CHICAGO, IL (September 13, 2018) – Yvonne DeVaughn, who has guided the Advocacy for Victims of Abuse (AVA) ministry for the past 10 years, will step down as its director at the end of this month.
The ECC’s Women Ministries launched AVA in 2004. The ministry has helped raise awareness of domestic violence and improve how churches respond to victims.
“God created women and men in the image of God, equal in dignity, worth, rights, and authority,” DeVaughn said. “Any form of violation or abuse is an attack on someone created in the image of God.”
DeVaughn, a survivor of years of incest by her stepfather, drew on her own experiences of shame and confusion and found healing and a voice to educate others. She has trained hundreds of people in regional conferences and local churches. The ministry has spread not only throughout North America, but an AVA component is now being developed at CHET, the Covenant’s Hispanic Training Center, to spread the ministry to Hispanic pastors. There are AVA-trained leaders in Colombia, Ecuador, Argentina, Chile, and Mexico.
“Yvonne’s contribution to AVA is immeasurable,” said Meagan Gillan, director of Women Ministries. “Her faithfulness, dedication, heart for people of all ages, and her incredible work ethic are all characteristic of her sweet walk with Jesus. Her willingness to let her own testimony speak to the lives of survivors is powerful.”
Michelle Sanchez, executive minister of Make and Deepen Disciples, added, “Yvonne has opened doors of healing and wholeness to many in the Covenant Church. Especially in this #MeToo season, I am pleased that we have a way to talk about and heal from abuse as we grow as disciples of Jesus.”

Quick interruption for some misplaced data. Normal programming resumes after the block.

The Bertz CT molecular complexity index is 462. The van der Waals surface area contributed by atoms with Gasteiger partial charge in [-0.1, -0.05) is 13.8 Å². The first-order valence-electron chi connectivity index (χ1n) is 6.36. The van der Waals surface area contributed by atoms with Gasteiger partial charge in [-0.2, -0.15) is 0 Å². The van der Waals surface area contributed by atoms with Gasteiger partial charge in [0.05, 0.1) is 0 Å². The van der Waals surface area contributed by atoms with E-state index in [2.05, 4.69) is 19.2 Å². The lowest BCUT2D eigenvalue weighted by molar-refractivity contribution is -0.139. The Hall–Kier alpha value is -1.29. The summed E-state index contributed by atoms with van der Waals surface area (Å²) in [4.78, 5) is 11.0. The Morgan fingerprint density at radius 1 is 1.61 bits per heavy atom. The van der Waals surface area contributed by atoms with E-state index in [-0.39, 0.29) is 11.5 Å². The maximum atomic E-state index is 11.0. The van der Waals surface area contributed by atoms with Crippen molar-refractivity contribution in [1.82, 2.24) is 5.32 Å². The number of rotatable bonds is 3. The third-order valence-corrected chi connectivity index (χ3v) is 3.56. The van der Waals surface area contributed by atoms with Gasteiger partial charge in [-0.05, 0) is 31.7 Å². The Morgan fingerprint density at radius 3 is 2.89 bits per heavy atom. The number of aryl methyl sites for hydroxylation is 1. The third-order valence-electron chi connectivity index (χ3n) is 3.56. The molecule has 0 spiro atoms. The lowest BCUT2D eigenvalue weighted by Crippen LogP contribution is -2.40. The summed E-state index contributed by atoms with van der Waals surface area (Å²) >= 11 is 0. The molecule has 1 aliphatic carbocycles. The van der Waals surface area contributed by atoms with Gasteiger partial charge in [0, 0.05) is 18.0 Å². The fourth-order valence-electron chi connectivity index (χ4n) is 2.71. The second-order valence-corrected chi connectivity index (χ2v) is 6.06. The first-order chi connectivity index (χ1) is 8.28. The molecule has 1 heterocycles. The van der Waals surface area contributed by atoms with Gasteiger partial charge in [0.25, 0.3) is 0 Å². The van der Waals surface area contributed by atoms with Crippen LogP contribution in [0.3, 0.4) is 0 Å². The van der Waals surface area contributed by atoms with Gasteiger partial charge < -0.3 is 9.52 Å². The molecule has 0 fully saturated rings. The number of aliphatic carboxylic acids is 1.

Hearing from those who have been able to break their silence and pursue healing over the past 10 years has been the most rewarding part for DeVaughn. “They have said it was so important to know that they weren’t the only ones,” she said. “It helped them feel validated that what has happened to them is wrong.”
Training others to spot abuse and support victims also has been a key accomplishment for DeVaughn. In addition to developing workshops for advocates, she also created workshops for teens and youth workers, as well as an online curriculum for ministers. “I’d never done anything like that, but pastors and others have said it was useful.”
As awareness has grown through the #MeToo movement, the response of Covenant churches to victims of violence abuse has “absolutely improved” in the past year, DeVaughn said. But much work remains to be done, she says, and congregations need to be safe places for all people.
Although AVA began as a ministry to female victims of abuse, the ministry increasingly turned addressed issues of abuse that have affected men and boys. “They also have suffered,” DeVaughn said.
DeVaughn, who also is an artist and a gospel singer, said she is considering how she might be able to help victims through art therapy.
Although she will no longer serve as the director of AVA, she has offered to continue as a regional coordinator in the Pacific Southwest Conference where she lives. “I’ll be doing this work until I die,” she said. “It’s who I am.”
As DeVaughn concludes her tenure, Gillan will initially give leadership guidance to AVA.